Part of a Series of Excerpts from Prof. Sundar Sarukkai’s Book, ‘What is Science?’

Dr. Sarukkai addresses what the work of an experimental scientist entails-

“What do experimenters do in their everyday work? The paradigm of experiments must be the test tube experiments in schools, where students mix chemicals and record the consequences. Experiments in optics or electricity and magnetism are also familiar to students.”

“A scientist, in her everyday work, rarely does experiments like these. Experiments nowadays are so technical and sophisticated that an experimenter is much more like an engineer. The kind of experimental apparatus and the types of measurements made by the scientist have become very sophisticated. An experimental apparatus may occupy a table or a whole building (for example, particle accelerators)! Observations are an integral part of the experiment. Today, most often observation consists in looking at computer monitors! Experimental apparatuses are often engineered to high degree of precision. These are often built by specialized engineering companies.”

” Experiments do a variety of things: verify measurements done earlier; try to duplicate results discovered by other scientists; refine experimental results already discovered – like refining the measurement of mass and charge; attempt to discover new phenomena, entities and relations; test whether the predictions of a theory are true; attempt to create new things like new chemicals and new materials, and so on. An experimenter in doing everyday science might be doing any one of these activities. The design of an experiment thus obviously depends upon what the experiment is meant to do.”

(Page 42)

“There is a common perception that experiments verify theories. This is indeed an important aim of experimentation. But to actually do an experiment to verify a theory is an extremely challenging task. Very often, theories derive consequences without worrying how they can ever be tested. Consider the famous example of testing Einstein’s general theory of relativity. This test was of measuring the bending of light rays when a light from a star passed a heavy object like the sun. The theory seems ‘simple’ enough but how does an experimenter even think of measuring how much light rays bend when they pass by the sun? This experiment required great ingenuity, as well as the occurrence of an eclipse. And it is not as if one goes and takes a photograph of the bending of light rays. The story of this experimental ‘proof’ is complex and the debate on whether the first experiment really proved Einstein’s theory or not continues even today.”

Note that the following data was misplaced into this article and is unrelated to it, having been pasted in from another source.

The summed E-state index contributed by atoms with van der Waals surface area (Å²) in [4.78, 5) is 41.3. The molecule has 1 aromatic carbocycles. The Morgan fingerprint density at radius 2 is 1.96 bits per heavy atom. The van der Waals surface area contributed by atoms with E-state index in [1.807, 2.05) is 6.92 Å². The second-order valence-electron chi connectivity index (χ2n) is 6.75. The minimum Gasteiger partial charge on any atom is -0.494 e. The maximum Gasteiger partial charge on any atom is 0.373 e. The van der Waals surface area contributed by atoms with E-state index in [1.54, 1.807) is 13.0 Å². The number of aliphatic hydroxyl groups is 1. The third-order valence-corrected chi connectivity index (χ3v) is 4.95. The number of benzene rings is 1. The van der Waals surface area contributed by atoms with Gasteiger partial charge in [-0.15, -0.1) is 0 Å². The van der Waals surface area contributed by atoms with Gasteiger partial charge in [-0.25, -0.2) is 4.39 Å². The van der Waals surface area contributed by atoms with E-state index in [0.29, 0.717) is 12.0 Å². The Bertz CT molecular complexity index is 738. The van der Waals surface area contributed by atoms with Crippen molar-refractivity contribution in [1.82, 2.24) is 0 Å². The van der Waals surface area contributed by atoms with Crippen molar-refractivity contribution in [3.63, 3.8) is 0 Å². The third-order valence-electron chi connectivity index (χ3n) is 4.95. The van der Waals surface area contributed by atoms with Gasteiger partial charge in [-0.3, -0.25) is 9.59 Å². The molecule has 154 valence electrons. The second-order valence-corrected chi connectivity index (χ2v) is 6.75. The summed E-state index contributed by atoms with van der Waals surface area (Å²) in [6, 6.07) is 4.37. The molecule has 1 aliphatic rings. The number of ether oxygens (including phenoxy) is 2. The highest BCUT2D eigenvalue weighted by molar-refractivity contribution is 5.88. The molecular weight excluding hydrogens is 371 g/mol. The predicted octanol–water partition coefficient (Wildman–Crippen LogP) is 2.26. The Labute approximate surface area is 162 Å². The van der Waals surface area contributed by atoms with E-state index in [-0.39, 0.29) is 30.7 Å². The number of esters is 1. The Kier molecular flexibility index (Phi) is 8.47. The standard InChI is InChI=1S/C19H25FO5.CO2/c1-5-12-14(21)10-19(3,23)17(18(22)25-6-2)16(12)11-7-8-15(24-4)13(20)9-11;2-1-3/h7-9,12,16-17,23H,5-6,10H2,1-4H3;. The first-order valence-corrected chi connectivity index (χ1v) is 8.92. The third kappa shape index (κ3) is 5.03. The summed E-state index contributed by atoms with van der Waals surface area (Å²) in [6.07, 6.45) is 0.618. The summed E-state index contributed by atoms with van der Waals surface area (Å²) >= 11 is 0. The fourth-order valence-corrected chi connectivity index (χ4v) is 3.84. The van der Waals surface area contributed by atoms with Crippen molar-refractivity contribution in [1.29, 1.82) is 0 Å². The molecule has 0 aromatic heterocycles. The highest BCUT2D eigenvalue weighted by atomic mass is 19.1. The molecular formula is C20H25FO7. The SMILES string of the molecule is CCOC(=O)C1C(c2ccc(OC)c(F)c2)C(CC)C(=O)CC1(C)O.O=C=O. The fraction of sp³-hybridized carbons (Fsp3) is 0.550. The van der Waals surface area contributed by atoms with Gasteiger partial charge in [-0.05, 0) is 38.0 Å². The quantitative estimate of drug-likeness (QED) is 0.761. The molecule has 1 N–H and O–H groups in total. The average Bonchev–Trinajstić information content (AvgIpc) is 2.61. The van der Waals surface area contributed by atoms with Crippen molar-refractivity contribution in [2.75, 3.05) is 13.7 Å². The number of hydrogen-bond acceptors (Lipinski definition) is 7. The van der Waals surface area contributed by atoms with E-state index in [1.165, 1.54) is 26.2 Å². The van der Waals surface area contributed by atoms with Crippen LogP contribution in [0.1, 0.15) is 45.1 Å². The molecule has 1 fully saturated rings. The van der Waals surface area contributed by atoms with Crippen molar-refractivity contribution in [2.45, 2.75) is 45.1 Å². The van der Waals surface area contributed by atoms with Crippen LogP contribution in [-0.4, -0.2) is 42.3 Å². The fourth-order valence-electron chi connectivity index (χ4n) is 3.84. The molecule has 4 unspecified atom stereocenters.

(Page 43)

” What does a scientist observe in an experiment? In today’s highly specialized science, very rarely do scientists see new phenomenon or results. The observations are more often than not some reading of an instrument. Some experiments take a long time to design and build; although the ‘running’ of the experiment will many times be for a short duration. It also needs great skill to make sense of this experimental output and here theories are often helpful. Rarely do scientists actually ‘see’ the results of the experiment. They have to infer the results from instrumental observations. Everyday experimentation is all about patience, sitting in front of the apparatus, making sure that everything is running smoothly, and learning to wait!”

(Page 44)
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